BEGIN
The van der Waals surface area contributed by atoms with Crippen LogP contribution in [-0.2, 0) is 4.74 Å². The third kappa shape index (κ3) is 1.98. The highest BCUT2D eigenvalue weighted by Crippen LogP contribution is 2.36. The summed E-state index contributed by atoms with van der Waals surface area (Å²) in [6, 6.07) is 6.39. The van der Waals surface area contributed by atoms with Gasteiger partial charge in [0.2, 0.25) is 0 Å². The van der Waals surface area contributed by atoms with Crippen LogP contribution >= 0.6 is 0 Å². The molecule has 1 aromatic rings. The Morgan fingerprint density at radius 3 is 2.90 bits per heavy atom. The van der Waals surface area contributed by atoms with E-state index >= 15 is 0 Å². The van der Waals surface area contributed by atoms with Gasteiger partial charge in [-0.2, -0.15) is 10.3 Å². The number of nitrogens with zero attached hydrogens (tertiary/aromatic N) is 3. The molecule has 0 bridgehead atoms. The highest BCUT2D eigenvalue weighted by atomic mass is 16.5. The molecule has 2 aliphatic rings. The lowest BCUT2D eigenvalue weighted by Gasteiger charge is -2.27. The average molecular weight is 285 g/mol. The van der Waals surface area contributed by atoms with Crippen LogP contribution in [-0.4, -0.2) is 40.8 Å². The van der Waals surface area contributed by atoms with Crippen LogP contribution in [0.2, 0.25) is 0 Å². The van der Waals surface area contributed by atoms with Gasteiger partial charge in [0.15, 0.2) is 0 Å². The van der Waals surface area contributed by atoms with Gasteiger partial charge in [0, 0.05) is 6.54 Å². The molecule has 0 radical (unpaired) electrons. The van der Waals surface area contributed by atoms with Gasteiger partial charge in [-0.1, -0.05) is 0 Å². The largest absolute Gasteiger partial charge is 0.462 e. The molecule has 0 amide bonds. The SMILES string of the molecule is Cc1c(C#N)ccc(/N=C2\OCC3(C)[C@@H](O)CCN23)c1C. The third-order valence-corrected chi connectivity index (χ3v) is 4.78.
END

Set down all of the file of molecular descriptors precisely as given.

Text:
The van der Waals surface area contributed by atoms with Crippen LogP contribution in [-0.2, 0) is 4.74 Å². The third kappa shape index (κ3) is 1.98. The highest BCUT2D eigenvalue weighted by Crippen LogP contribution is 2.36. The summed E-state index contributed by atoms with van der Waals surface area (Å²) in [6, 6.07) is 6.39. The van der Waals surface area contributed by atoms with Gasteiger partial charge in [0.2, 0.25) is 0 Å². The van der Waals surface area contributed by atoms with Crippen LogP contribution >= 0.6 is 0 Å². The molecule has 1 aromatic rings. The Morgan fingerprint density at radius 3 is 2.90 bits per heavy atom. The van der Waals surface area contributed by atoms with E-state index >= 15 is 0 Å². The van der Waals surface area contributed by atoms with Gasteiger partial charge in [-0.2, -0.15) is 10.3 Å². The number of nitrogens with zero attached hydrogens (tertiary/aromatic N) is 3. The molecule has 0 bridgehead atoms. The highest BCUT2D eigenvalue weighted by atomic mass is 16.5. The molecule has 2 aliphatic rings. The lowest BCUT2D eigenvalue weighted by Gasteiger charge is -2.27. The average molecular weight is 285 g/mol. The van der Waals surface area contributed by atoms with Crippen LogP contribution in [-0.4, -0.2) is 40.8 Å². The van der Waals surface area contributed by atoms with Crippen LogP contribution in [0.2, 0.25) is 0 Å². The van der Waals surface area contributed by atoms with Gasteiger partial charge in [0.15, 0.2) is 0 Å². The van der Waals surface area contributed by atoms with Gasteiger partial charge in [0, 0.05) is 6.54 Å². The molecule has 0 radical (unpaired) electrons. The van der Waals surface area contributed by atoms with Gasteiger partial charge in [-0.1, -0.05) is 0 Å². The largest absolute Gasteiger partial charge is 0.462 e. The molecule has 0 amide bonds. The SMILES string of the molecule is Cc1c(C#N)ccc(/N=C2\OCC3(C)[C@@H](O)CCN23)c1C. The third-order valence-corrected chi connectivity index (χ3v) is 4.78.